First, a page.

If giving up smoking to avoid the risk of harming yourself isn’t enough of an incentive, you might be prompted to quit based upon the harmful effects on other. Beyond harming your own body and the respiratory systems of those around you, a new study from researchers at Kyoto University reports that tobacco smoke exposure in young children increases risks for hearing loss.
Smoking damages your own hearing
A smoking habit generally increases the odds of hearing loss as much as 1.69 more than non-smokers. This is in addition to the known adverse side effects it can have on an individual’s respiratory system, increasing the risk of lung cancer tremendously. In fact, cigarette smoking is the number one risk factor for lung cancer, linked directly to an overwhelming majority of cases.
Smoking can impact those around you
But if that’s not reason enough to extinguish this habit, consider its impact on those you love. According to the Centers for Disease Control and Prevention (CDC), second-hand smoke can lead to heart disease and cancer deaths. And now, add increased risk of hearing loss to that unfortunate equation.
The link between smoking and hearing loss
The cause of the link between smoking and hearing loss are not well known. However, it might be attributed to the sheer number of harmful chemicals in cigarette smoke. The formaldehyde, benzene, arsenic, vinyl chloride, ammonia, and hydrogen cyanide may do damage as far reaching as the sensitive cells located in the inner ear that are essential in the sound receiving process. What’s more, nicotine and carbon monoxide cause oxygen levels to decrease and constrict blood vessels throughout the entire body, including those precious inner ear cells.
Children exposed to second-hand smoke may have even more at stake. The auditory nerve, which receives the sound information gained by the cells of the inner ear and transmits it to the brain’s hearing centers, is not fully developed until late adolescence. The exposure to second-hand smoke may inhibit development, as teens exposed to cigarette smoke are two to three times as likely to develop hearing loss compared to those with minimal or without exposure.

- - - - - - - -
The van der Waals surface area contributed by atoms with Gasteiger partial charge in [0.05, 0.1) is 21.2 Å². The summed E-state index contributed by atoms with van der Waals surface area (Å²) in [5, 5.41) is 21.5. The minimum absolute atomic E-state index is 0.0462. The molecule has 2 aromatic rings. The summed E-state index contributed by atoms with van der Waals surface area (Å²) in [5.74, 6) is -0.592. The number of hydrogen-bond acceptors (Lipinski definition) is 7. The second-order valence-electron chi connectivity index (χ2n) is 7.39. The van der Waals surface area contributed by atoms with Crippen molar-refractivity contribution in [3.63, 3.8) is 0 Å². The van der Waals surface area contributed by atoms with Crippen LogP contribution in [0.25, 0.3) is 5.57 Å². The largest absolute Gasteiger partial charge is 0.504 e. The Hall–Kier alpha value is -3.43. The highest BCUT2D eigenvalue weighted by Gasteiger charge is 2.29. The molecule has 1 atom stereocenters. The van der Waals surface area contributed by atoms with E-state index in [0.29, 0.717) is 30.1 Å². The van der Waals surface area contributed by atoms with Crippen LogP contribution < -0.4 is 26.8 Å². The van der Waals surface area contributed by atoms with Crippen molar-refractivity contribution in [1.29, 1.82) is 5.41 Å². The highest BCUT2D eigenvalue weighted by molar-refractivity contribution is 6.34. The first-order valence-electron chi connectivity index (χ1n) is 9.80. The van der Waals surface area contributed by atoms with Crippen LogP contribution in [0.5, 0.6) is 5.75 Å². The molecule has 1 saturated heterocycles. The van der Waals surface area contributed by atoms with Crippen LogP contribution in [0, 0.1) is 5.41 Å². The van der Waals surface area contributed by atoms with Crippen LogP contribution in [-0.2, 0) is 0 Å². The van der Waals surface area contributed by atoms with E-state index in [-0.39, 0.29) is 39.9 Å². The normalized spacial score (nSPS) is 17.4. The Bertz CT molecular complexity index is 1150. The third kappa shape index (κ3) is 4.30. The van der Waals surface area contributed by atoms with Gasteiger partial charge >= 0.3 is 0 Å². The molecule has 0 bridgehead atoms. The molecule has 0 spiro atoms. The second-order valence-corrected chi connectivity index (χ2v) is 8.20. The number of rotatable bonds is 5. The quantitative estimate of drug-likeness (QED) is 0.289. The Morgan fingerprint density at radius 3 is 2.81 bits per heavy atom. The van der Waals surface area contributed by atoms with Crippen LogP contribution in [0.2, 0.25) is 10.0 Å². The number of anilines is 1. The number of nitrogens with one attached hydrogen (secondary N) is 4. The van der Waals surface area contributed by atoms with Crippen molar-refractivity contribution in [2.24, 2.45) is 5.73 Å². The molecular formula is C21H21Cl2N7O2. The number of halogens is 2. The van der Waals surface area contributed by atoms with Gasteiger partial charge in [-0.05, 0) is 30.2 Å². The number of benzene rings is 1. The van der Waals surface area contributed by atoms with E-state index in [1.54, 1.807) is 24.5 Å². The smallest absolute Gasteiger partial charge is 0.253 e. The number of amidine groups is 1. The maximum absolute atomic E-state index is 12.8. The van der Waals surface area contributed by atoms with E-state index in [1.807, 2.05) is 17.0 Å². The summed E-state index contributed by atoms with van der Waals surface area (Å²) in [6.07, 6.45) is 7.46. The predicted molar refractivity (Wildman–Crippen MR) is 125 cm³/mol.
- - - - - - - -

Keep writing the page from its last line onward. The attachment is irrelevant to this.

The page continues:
The evidence continues to accumulate
Whatever the cause of increased risk of hearing loss, the data continues to mount in support of a strong link between it and second-hand smoke. The study out of Kyoto University and published in the journal of Paediatric and Perinatal Epidemiology specifically examined 50,734 children’s hearing born between 2004 and 2010.
Using a whispered voice test as the means for evaluation, it was concluded that children with mother who smoked had a 26% increased risk of hearing loss. Of those children, those who were exposed to smoke between birth and four months had a risk factor for hearing loss jump to a whopping 30%. The most vulnerable population is those whose mother smoked during pregnancy. These children had an alarmingly high risk of hearing loss, at almost 70% more likely to develop hearing loss than children who were not at all exposed to tobacco smoke.
Support for smoking cessation
The detrimental effects of second-hand smoke go beyond exposure during childhood. Non-smokers who simply live with a smoker are 1.94 times more likely to experience hearing problems than those who live with another non-smoker. Hearing loss of this type is irreversible and can have negative emotional and mental ramifications that go beyond the physical loss of hearing.
If you’re swayed to quit because doing damage to your own health is one thing, but putting those you love at risk is quite another altogether, know that there are resources out there to help you choose a healthier lifestyle. Smokefree.gov is a comprehensive platform that covers quitting smoking from start to finish. They can take you from just thinking about quitting to plotting your strategy and all the way to the finish line. You can even sign up to receive supportive text messages to provide the emotional support needed for such a tough endeavor!
Healthy hearing strategy
If you or a loved one already suspects hearing loss as a result of second-hand smoke exposure or otherwise, the best next step to take is to schedule a hearing test with us at Hearing Group. It’s quick and painless, and once our team has a certain diagnosis, you can begin to explore next steps in hearing loss treatment to get you back to living your healthiest and most vibrant life.